The EPA is supporting a reinstatement of the Superfund “polluter pays” tax, according to an agency press release. Superfund is the federal government’s program that investigates and cleans up uncontrolled or abandoned hazardous waste sites.
According to the agency, the provision would provide a stable, dedicated source of revenue for the program and increase the pace of Superfund cleanup. The tax was allowed to lapse in 1995. According to a Bloomberg report, Congress has provided $1.2 billion a year since then to fund cleanup of the sites, though costs usually run to $3 billion.
The administration is proposing to reinstate the taxes as they were last in effect on crude oil, imported petroleum products, hazardous chemicals, and imported substances that use hazardous chemicals as a feedstock, and on corporate modified alternative minimum taxable income. Under the administration’s proposal, the excise taxes and corporate environmental taxes would be reinstated for a period of 10 years beginning in January 2011.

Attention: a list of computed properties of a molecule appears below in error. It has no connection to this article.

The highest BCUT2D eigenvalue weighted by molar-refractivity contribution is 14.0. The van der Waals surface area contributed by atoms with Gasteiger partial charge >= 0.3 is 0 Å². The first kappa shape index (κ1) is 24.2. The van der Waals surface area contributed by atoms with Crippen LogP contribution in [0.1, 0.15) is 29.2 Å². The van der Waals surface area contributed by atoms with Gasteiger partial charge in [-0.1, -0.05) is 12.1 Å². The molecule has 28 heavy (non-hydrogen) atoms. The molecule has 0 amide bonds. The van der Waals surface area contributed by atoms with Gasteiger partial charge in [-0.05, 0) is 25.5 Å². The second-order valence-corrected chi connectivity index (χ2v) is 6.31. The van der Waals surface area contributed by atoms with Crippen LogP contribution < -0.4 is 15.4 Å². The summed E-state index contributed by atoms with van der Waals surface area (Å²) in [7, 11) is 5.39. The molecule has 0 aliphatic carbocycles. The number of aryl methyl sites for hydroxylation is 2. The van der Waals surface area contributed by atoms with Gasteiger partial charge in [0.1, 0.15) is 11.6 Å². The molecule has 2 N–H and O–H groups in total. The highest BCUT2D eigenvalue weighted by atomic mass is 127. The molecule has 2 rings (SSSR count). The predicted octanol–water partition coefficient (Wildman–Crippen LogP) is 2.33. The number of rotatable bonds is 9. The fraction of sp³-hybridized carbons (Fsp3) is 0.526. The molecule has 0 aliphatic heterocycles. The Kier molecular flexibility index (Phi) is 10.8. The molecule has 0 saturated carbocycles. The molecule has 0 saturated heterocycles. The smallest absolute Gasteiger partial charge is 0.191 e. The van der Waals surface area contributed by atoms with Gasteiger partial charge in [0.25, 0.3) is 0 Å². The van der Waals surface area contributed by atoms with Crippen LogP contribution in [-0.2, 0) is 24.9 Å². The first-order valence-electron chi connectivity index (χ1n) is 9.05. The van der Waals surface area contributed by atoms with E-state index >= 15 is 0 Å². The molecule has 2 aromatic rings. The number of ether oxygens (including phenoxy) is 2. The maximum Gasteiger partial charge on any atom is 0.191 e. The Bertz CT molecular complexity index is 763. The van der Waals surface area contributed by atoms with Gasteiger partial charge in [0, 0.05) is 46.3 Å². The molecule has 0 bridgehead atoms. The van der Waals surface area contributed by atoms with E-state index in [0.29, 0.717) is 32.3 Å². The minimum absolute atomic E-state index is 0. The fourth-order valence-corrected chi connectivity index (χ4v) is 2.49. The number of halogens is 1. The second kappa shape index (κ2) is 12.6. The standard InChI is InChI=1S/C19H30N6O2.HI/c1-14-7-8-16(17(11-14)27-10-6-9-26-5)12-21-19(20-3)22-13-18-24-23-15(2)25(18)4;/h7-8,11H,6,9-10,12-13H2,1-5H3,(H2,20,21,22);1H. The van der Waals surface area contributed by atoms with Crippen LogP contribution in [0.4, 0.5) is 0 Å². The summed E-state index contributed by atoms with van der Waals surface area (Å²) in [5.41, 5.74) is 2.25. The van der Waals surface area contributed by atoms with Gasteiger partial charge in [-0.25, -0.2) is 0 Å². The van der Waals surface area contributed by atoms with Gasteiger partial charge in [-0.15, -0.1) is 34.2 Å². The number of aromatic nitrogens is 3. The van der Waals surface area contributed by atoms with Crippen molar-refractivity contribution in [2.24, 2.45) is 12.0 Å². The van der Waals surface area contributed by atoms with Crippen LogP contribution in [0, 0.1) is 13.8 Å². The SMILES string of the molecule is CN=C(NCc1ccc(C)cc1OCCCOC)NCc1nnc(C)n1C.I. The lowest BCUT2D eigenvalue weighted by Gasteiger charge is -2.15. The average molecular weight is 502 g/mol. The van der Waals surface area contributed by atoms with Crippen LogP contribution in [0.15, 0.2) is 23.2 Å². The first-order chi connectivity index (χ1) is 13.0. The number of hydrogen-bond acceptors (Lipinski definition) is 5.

The American Chemical Council attacked the plan, saying chemical companies have already paid enough to clean up polluted sites and should not be taxed further. Sen. Jim Inhofe of Oklahoma opposes the tax, which would target the oil and gas and chemical sector, even in cases where companies are not directly responsible for the pollution of a site.
The EPA also announced that it would be delaying the implementation of lead paint rules for companies.